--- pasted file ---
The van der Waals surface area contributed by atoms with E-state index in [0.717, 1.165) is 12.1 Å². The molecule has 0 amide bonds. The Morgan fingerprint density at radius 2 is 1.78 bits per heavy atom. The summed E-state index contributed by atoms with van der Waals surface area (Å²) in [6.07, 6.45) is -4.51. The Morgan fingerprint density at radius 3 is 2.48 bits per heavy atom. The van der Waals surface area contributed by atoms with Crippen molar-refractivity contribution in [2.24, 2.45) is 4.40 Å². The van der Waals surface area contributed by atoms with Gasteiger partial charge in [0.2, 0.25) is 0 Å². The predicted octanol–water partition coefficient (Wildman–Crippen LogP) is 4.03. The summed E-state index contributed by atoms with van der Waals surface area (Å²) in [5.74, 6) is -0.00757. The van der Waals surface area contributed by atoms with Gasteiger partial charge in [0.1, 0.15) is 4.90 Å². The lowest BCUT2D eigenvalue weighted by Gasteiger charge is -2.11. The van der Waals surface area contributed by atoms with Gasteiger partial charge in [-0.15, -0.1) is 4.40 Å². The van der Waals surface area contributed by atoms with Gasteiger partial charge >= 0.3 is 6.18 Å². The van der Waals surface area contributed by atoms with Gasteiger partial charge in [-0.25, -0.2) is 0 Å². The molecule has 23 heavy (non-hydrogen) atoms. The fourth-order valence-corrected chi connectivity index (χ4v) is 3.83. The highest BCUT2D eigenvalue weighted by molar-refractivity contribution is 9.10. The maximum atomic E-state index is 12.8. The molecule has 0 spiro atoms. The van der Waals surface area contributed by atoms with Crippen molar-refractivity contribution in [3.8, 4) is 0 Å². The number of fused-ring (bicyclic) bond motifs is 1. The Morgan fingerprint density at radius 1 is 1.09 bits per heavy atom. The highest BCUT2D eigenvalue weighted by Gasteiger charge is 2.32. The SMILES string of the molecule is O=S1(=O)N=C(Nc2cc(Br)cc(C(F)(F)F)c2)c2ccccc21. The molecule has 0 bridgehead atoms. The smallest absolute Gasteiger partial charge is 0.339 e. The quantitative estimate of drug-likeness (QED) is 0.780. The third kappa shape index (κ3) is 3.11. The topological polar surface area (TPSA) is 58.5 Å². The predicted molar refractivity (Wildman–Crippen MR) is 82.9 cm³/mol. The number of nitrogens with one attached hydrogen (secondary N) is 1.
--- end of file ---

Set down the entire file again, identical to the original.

The van der Waals surface area contributed by atoms with E-state index in [0.717, 1.165) is 12.1 Å². The molecule has 0 amide bonds. The Morgan fingerprint density at radius 2 is 1.78 bits per heavy atom. The summed E-state index contributed by atoms with van der Waals surface area (Å²) in [6.07, 6.45) is -4.51. The Morgan fingerprint density at radius 3 is 2.48 bits per heavy atom. The van der Waals surface area contributed by atoms with Crippen molar-refractivity contribution in [2.24, 2.45) is 4.40 Å². The van der Waals surface area contributed by atoms with Gasteiger partial charge in [0.2, 0.25) is 0 Å². The predicted octanol–water partition coefficient (Wildman–Crippen LogP) is 4.03. The summed E-state index contributed by atoms with van der Waals surface area (Å²) in [5.74, 6) is -0.00757. The van der Waals surface area contributed by atoms with Gasteiger partial charge in [0.1, 0.15) is 4.90 Å². The lowest BCUT2D eigenvalue weighted by Gasteiger charge is -2.11. The van der Waals surface area contributed by atoms with Gasteiger partial charge in [-0.15, -0.1) is 4.40 Å². The van der Waals surface area contributed by atoms with Gasteiger partial charge >= 0.3 is 6.18 Å². The van der Waals surface area contributed by atoms with Gasteiger partial charge in [-0.25, -0.2) is 0 Å². The molecule has 23 heavy (non-hydrogen) atoms. The fourth-order valence-corrected chi connectivity index (χ4v) is 3.83. The highest BCUT2D eigenvalue weighted by molar-refractivity contribution is 9.10. The maximum atomic E-state index is 12.8. The molecule has 0 spiro atoms. The van der Waals surface area contributed by atoms with Crippen molar-refractivity contribution in [3.8, 4) is 0 Å². The number of fused-ring (bicyclic) bond motifs is 1. The Morgan fingerprint density at radius 1 is 1.09 bits per heavy atom. The highest BCUT2D eigenvalue weighted by Gasteiger charge is 2.32. The SMILES string of the molecule is O=S1(=O)N=C(Nc2cc(Br)cc(C(F)(F)F)c2)c2ccccc21. The molecule has 0 bridgehead atoms. The smallest absolute Gasteiger partial charge is 0.339 e. The quantitative estimate of drug-likeness (QED) is 0.780. The third kappa shape index (κ3) is 3.11. The topological polar surface area (TPSA) is 58.5 Å². The predicted molar refractivity (Wildman–Crippen MR) is 82.9 cm³/mol. The number of nitrogens with one attached hydrogen (secondary N) is 1.